ENGLAND’S surprisingly enthralling friendly victory over Brazil on Wednesday night produced an ominous reminder of Arsenal’s attacking riches.
Arsene Wenger’s side may have become an inferior imitation of their former glories, where growing inconsistency could well bring a conclusion to 15 successive seasons of Champions League qualification.
But in Jack Wilshere and Theo Walcott, there are two weapons capable of summoning the grey clouds over Wearside tomorrow, prior to a fortnight’s break from Premier League action.
The manner in which Wilshere drove through midfield with a nonchalant body swerve against the Brazilians, demonstrated that the 21-year-old has rediscovered his sharpness after a miserable 18 months on the treatment table.
Although Walcott still suffers from Blind Alley-itus, he is bursting with confidence too and looks a far more potent force by being re-positioned 10 yards infield.
Both will cause Sunderland concerns tomorrow, particularly Walcott, against a Black Cats central defence that is hardly blessed with pace.
There is a big “but” with Arsenal though.
Wenger simply doesn’t have sufficient players of a similar calibre to Walcott and Wilshere, certainly not on a consistent basis, and that should give Sunderland hope.
Yes, the Black Cats have under-performed in their last two games, even if they could easily have walked away with a four-point haul rather than one.
But against Manchester City just over a month ago, Sunderland showed they are capable of soaking up pressure against one of the big boys and then exploiting the exposed gaps at the other end on the break.
Arsenal’s defence is by no means as capable as City’s, and with centre-halves Thomas Vermaelen and Laurent Koscielny both injury doubts tomorrow, Martin O’Neill must surely be tempted to hand Danny Graham his first Sunderland start.
It was a big ask to throw the £5million frontman straight into the fray at Reading after just one light training session with his new team-mates.
But Graham has now enjoyed a full week at the Academy of Light and the prospect of a partnership with Steven Fletcher is O’Neill’s main selection dilemma tomorrow.
Fletcher undoubtedly needs more numbers around him. Sunderland couldn’t get out of their own half in the opening 20 minutes at Reading, primarily because there was such a huge gap between the Scot and the rest.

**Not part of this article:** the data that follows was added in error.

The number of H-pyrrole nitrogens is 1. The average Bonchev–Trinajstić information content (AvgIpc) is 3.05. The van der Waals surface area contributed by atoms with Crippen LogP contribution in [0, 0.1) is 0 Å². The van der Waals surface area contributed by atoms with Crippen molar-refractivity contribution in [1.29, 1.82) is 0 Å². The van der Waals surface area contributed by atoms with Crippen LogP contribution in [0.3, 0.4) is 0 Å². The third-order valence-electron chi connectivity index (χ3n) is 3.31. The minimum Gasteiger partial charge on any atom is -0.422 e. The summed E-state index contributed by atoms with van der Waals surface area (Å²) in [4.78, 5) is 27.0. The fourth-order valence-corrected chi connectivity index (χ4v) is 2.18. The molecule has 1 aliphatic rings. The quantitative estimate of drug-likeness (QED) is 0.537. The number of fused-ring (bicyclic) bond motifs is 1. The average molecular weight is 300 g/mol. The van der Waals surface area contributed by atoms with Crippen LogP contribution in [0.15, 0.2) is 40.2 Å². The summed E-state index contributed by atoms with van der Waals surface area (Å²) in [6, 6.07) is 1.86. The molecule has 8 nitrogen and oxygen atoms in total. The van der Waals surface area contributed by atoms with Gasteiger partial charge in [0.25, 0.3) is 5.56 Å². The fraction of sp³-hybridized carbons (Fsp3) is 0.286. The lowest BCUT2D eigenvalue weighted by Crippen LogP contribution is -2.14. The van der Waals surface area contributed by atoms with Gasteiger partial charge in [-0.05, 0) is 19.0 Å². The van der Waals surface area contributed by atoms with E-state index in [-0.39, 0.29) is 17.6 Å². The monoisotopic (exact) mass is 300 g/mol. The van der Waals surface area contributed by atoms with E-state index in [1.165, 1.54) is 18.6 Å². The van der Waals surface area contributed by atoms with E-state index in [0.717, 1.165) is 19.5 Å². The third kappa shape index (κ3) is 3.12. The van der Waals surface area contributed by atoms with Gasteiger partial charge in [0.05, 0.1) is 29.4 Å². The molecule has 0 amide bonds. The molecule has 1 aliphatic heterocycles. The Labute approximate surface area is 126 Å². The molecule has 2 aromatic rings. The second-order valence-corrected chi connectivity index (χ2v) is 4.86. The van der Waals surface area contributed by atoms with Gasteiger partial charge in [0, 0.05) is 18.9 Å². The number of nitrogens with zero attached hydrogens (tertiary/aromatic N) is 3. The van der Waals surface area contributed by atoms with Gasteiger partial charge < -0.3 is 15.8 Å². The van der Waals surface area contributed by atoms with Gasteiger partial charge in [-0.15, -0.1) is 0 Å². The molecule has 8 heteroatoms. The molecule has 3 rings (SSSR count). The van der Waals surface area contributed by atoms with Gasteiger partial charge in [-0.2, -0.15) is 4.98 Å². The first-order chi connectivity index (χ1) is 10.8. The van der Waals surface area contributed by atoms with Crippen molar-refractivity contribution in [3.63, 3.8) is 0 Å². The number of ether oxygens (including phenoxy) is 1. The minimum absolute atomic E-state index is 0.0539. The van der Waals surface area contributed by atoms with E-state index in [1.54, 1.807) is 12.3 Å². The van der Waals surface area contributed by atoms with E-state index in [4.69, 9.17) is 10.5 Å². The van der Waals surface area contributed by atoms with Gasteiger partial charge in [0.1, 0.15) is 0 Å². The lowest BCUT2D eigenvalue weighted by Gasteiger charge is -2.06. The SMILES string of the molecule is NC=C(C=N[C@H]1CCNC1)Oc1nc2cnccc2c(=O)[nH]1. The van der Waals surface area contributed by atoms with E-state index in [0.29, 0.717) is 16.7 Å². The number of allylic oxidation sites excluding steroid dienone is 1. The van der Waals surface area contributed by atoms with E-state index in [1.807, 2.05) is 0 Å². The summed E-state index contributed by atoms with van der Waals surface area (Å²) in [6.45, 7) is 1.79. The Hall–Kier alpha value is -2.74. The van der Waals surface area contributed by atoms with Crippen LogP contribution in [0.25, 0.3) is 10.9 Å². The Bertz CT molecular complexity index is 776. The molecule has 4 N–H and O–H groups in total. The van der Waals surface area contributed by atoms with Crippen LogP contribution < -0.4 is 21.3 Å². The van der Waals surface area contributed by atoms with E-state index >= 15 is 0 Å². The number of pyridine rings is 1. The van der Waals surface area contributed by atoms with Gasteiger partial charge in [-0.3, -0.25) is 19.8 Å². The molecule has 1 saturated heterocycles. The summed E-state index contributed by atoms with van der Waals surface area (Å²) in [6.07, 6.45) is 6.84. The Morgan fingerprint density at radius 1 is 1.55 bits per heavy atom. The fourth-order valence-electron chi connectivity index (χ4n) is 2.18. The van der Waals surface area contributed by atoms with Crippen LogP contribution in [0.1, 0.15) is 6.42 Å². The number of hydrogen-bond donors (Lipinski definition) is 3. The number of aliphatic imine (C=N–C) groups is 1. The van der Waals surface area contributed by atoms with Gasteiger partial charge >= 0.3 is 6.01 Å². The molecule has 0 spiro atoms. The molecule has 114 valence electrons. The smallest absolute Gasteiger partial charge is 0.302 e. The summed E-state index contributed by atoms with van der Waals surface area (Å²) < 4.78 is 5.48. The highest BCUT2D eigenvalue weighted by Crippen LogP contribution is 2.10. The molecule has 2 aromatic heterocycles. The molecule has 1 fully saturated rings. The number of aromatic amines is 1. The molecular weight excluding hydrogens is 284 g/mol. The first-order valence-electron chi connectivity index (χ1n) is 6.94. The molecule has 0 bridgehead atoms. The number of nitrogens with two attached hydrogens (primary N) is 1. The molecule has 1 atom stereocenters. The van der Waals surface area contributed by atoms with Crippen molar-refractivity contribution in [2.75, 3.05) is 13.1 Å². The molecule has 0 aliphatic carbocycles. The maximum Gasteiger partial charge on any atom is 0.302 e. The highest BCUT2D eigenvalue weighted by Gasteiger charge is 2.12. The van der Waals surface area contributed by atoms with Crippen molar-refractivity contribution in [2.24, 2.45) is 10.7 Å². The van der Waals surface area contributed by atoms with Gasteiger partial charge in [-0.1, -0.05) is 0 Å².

If Sunderland were facing a mid-table peer, then Graham would be almost-certain to start, yet it would represent a significant throw of the dice to play two strikers against an Arsenal side who maintain possession so comfortably with their midfield numbers.
Although Fletcher could operate in a deeper role behind Graham, Sunderland would still be fielding two out-and-out strikers.
Stephane Sessegnon’s place in the starting XI is vulnerable though, as are those of Jack Colback, David Vaughan and Alfred N’Diaye.
O’Neill will doubtless include fit-again Danny Rose at left-back, freeing Colback to compete with Vaughan and N’Diaye for the central spots.
Lee Cattermole has an outside chance of being in contention too, although after playing just 15 minutes of first-team football since November, it would be a risk to throw the skipper immediately back into the fray for a game where Sunderland’s players will be left breathless.
Sunderland do need an improvement from their midfield though. If O’Neill’s side concede possession as carelessly as they have in the last two games, they don’t stand a prayer.
The defeat at Reading served as a reminder that the Black Cats are not completely out of the woods yet regarding the relegation scrap and that 40-point mark remains the haven of comfort – even if a successful survival tally is likely to be less than that hallowed figure.
But if Sunderland can reverse two forgettable performances, then Arsenal’s vulnerability presents the opportunity to reach the landmark of 30.